The Independent Voice of Southern Methodist University Since 1915

The Daily Campus

The Daily Campus

The Independent Voice of Southern Methodist University Since 1915

The Daily Campus

The Independent Voice of Southern Methodist University Since 1915

The Daily Campus


Santos Vive Documentary

Santos Vive Documentary

It has been 45 years since Santos Rodriguez, a 12-year old Mexican-American boy, was handcuffed, and fatally shot, by a white Dallas police officer, for a crime he did not commit.

On July 24, 1973, between two and three a.m., Santos and his older brother David Rodriguez were forcibly taken from their grandfather’s home, who did not speak English, for questioning about the theft of a local gas station soda machine. After denying that he had anything to do with the crime, Officer Darrell L. Cain held a .357 Magnum to Santos’ temple and pulled the trigger. David, only 13 at the time, witnessed the fatal event as he sat in his brother’s blood. Now, at 58, David has yet to recover from the psychological and emotional trauma he underwent that night.

Sentenced to five years for murder with malice, Cain was released after half of his term was served.

The Santos Vive Project, created by HUMAN RIGHTS DALLAS, is close to meeting its three goals in light of the 45 year anniversary.

The first goal was to produce a documentary about the Santos Rodriguez story to air on television and in select Dallas theaters in 2018.

The premier of the Santos Vive documentary on the night of the 45th anniversary at the Texas Theater in Oak Cliff.

On Monday, July 23, 2018, the documentary, Santos Vive, aired for the first time during a private screening at the Angelika Film Center in Dallas. The following evening, the documentary publicly aired at the Texas Theater in Oak Cliff, to a sold out crowd of over 600 viewers. Award-winning documentary film maker, television producer, Dallasite, and director of the documentary, Byron Hunter chanted three phrases to a jubilant crowd who shouted them back: “Little Mexico, Pike Park, and Santos Rodriguez.”

The significance of these three phrases dates back to Dallas Latino history and landmarks that copiously shaped and have left a cultural imprint on the Dallas we live in today.

In an interview with Hunter, he revealed that the project came to him less than 100 days ago, but he said, “there was no way that he was not going to have it ready by July 24th, 2018.”

“What you’re going to see is not perfection, but there is a story you must hear and understand. I want you to understand the history of the presence of the Mexican Americans in this town and the importance of Santos Rodriguez.” – Byron Hunter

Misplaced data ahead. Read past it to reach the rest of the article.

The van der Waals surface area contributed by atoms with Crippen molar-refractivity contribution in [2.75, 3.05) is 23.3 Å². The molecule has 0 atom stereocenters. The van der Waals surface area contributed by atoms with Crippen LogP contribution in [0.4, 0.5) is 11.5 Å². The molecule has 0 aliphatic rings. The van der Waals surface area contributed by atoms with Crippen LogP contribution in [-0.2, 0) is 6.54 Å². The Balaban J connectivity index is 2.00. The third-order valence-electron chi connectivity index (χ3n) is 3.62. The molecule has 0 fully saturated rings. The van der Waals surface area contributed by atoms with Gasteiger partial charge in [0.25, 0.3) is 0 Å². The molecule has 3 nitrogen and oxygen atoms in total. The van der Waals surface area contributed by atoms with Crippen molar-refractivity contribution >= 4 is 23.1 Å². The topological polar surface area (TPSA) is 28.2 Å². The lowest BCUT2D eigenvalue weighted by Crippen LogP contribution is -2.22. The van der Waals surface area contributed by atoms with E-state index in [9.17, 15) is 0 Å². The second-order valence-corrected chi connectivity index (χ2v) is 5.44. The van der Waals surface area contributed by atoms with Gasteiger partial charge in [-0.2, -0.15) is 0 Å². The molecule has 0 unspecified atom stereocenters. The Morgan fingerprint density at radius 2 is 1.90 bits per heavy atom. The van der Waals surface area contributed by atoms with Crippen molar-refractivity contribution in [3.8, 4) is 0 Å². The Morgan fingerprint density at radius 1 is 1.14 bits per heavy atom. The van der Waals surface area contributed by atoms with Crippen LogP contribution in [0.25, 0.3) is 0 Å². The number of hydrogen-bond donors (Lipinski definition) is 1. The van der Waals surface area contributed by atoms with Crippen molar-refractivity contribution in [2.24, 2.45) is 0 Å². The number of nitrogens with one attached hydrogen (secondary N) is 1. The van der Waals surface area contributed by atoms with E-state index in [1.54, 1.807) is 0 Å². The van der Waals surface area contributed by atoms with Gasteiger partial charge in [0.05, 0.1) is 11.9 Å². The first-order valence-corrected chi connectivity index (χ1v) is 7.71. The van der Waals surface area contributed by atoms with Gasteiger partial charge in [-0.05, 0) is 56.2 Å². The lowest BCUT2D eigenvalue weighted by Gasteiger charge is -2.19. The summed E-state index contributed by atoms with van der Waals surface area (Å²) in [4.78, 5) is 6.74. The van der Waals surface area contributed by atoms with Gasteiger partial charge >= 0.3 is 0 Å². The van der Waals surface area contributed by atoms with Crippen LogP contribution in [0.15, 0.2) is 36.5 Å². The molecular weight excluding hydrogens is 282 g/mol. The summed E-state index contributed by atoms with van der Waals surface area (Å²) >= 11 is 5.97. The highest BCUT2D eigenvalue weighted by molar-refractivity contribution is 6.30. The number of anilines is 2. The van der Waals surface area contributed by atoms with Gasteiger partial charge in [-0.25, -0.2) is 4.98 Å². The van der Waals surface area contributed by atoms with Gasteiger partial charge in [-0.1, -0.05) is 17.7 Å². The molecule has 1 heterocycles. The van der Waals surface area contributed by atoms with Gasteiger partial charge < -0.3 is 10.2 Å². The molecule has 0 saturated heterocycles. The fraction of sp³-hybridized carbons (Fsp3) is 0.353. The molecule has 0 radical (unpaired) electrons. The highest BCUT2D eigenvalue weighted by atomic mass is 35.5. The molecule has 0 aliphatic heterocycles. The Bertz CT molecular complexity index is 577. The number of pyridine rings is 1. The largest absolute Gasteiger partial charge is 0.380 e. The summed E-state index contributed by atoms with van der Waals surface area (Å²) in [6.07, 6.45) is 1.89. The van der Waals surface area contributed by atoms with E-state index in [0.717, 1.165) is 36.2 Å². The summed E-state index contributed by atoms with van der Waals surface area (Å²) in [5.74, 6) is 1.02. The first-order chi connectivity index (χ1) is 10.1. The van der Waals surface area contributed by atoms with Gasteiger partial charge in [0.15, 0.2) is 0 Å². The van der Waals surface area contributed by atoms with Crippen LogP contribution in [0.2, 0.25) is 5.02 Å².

The second goal of the project is to create a memorial to honor the death of Santos Rodriguez to be located in Dallas, Texas.

Newspaper clippings of Santos' murder and the trial of Darrell L. Cain behind black barbed wire shown in the lobby of The Texas Theatre

On the night of Santos’ murder, his mother, Bessie Rodriguez, who was serving a five-year prison sentence lost both of her sons in one night. Santos was killed and his brother David never recovered from witnessing his death.

40 years later, Dallas Mayor Mike Rawlings, issued a public apology to Bessie on behalf of the city.

In 2014, Estrela Ortega, executive director of El Centro de la Raza, a Texan who moved to Seattle shortly after the murder of Santos, spearheaded the project that renamed the front yard of the nonprofit to the Santos Rodriguez Memorial Park, which features a playground, a garden, and an official plaque honoring his memory. Dallas made no other efforts to memorialize Santos until 2018. Bessie Rodriguez, who attended both showings of the documentary, expressed her discontent with the city:

“In 45 years there have been so many broken promises. Nothing has materialized. There’s still a hole in your heart, you know? You think, what about Dallas? This happened on your watch.” – Bessie Rodriguez

A packed crowd at Texas Theater waiting for the start of the documentary.

At the end of the documentary, a group of leaders from the Santos Vive project announced that District 2 city councilmen Adam Medrano has allocated $74,185 to the Dallas Park Board in efforts to create a memorial for Santos. According to an update from the Dallas Morning News, Pike Park remains a potential location for the memorial, which would feature an art display with his name, but there are no plans to erect a plaque or sign thus far. The Dallas Park Board will work closely with the Office of Cultural Affairs to find an artist. The project is open to local, national, or international artists and will be selected by an artist panel in addition to community input. There will also be an event held at Dallas City Hall on August 2, 2018 at 9 a.m. to express support for the name change of Pike Park to the Santos Rodriguez Recreation Center.

In terms of a non-physical memorialization of Santos, the Latino Center for Leadership Development pledged $100,000 in partnership with the SMU Embrey Human Rights programback in 2015 to create the Santos Rodriguez Memorial Scholarship in his honor for emerging human rights leaders at SMU. The endowment, now fully funded, provides $10,000 in annual support of students majoring in human rights. Additionally, director of the Embrey Human Rights program, Dr. Rick Halperin, not only featured in the documentary, but was also a co-producer.

The final goal of the project isto establish a fund to provide financial assistance to cover basic needs for the family of Santos Rodriguez, including his mother, Bessie, and his brother, David.

All donations to the Santos Vive project are welcomed and appreciated.

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